Flea problems are of ever-increasing significance to all dog and cat owners. When your pet has fleas, it doesn’t just cause them a lot of discomfort, but they can also cause anaemia and other life-threatening diseases if left untreated for too long.
This is why it is vital to both tackle fleas when you spot them and also prevent them in future. Flea treatments are available for both dogs and cats, in various forms, and you will also need to get rid of them from your home and soft furnishings.
In order to deal with this parasite, it helps to have some understanding of the facts behind the problem:
- There are over 2,500 varieties of flea in existence
- Cat and dog fleas are two separate species of Ctenocephalides, but it is the Ctenocephalides felis (cat flea) which your dog or cat probably has
- Fleas actually spend much of their life off the animal and are happy in a well heated and carpeted house. In fact, 95% of those in your home are probably not even on your pet
- Fleas move quickly throughout the house and populate it thoroughly, loving all forms of soft furnishing
- They are the capable of jumping up to 7 inches (18 cm) vertically and up to 13 inches (33 cm) horizontally – akin to a human leaping 300m
- Fleas occasionally visit the pets for a ‘feed’ – essentially, biting them for blood
- Fleas are an all-year-round pest, but there are more of them in the summer months. Ideal conditions are 35°C with a relative humidity of 70%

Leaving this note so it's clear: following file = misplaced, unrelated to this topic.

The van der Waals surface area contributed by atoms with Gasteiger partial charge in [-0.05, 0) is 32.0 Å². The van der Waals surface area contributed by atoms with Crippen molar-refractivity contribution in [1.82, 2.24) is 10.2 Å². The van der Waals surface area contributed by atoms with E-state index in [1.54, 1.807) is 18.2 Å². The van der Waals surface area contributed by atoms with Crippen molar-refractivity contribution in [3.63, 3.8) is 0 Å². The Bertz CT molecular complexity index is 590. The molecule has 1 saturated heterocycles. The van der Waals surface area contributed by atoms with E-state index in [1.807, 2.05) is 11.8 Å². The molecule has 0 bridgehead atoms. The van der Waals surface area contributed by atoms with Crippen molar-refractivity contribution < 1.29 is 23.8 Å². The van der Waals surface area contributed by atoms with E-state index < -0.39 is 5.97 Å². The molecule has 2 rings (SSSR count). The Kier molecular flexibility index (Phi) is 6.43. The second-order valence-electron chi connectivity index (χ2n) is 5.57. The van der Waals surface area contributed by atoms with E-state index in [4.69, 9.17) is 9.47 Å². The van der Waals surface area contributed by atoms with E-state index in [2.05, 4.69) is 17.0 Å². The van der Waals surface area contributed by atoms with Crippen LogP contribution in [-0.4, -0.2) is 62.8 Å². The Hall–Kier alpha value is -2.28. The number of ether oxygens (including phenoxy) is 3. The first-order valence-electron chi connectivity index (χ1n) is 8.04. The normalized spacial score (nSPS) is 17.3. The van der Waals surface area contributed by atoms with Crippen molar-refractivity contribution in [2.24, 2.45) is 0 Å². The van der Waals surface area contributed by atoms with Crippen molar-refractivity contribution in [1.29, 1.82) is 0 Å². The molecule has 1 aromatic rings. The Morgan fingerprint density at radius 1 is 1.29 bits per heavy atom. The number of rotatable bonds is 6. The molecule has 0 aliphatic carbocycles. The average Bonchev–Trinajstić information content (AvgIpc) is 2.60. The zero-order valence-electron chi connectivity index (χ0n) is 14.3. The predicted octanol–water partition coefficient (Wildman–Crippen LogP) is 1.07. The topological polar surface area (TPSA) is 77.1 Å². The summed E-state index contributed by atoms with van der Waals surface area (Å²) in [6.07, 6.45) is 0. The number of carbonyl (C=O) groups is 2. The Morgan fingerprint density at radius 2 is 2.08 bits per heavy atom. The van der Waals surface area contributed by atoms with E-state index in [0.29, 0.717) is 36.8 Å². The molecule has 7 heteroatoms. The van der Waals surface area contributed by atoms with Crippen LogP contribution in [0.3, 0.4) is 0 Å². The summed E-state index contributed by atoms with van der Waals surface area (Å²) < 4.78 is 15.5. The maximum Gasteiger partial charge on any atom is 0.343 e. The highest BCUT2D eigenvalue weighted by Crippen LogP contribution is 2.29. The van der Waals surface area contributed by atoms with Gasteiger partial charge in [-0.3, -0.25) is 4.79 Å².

- There are several signs to look out for to tell whether your pet has fleas, not just itching
- Treating animals alone will not solve the problem. Unless you deal with the household problem too, the pets will quickly become reinfested. Approach the problem from 2 angles:
- The pets
- The house
How To Tell If Your Pet Has Fleas
Fleas bury deep into fur for skin contact, so can be hard to see by eye. You, therefore, have to rely on your pet’s behaviour to be able to tell.
Symptoms can differ from animal to animal and case to case, but in general, there are some telltale signs:
- Constant itching
- Chewing their fur or skin
- Red or flaky, dry skin
- Head shaking and ear itching
- Small black dots on their skin
- Visible movement in fur (easier to spot on short fur breeds)
To better inspect your animal, you can turn them on their back and inspect areas such as the groin and armpits. These are warmer and closer to bare skin, so fleas like to thrive there. Even spotting one single flea is a sign there could be dozens or hundreds more.
A flea comb works as a human nit comb, and when brushed through fur, will capture some fleas or their eggs or flea faeces.
Treating Your Pet
The pets should be regularly treated with an appropriate insecticide, which can both kill existing fleas and then stop further infestations.
No product stops fleas jumping onto your pets. It is normal to see a few fleas on your pet after treatment as new fleas continue to hatch out from infested environments. The treatment will kill them within the first 24 hours of their life, though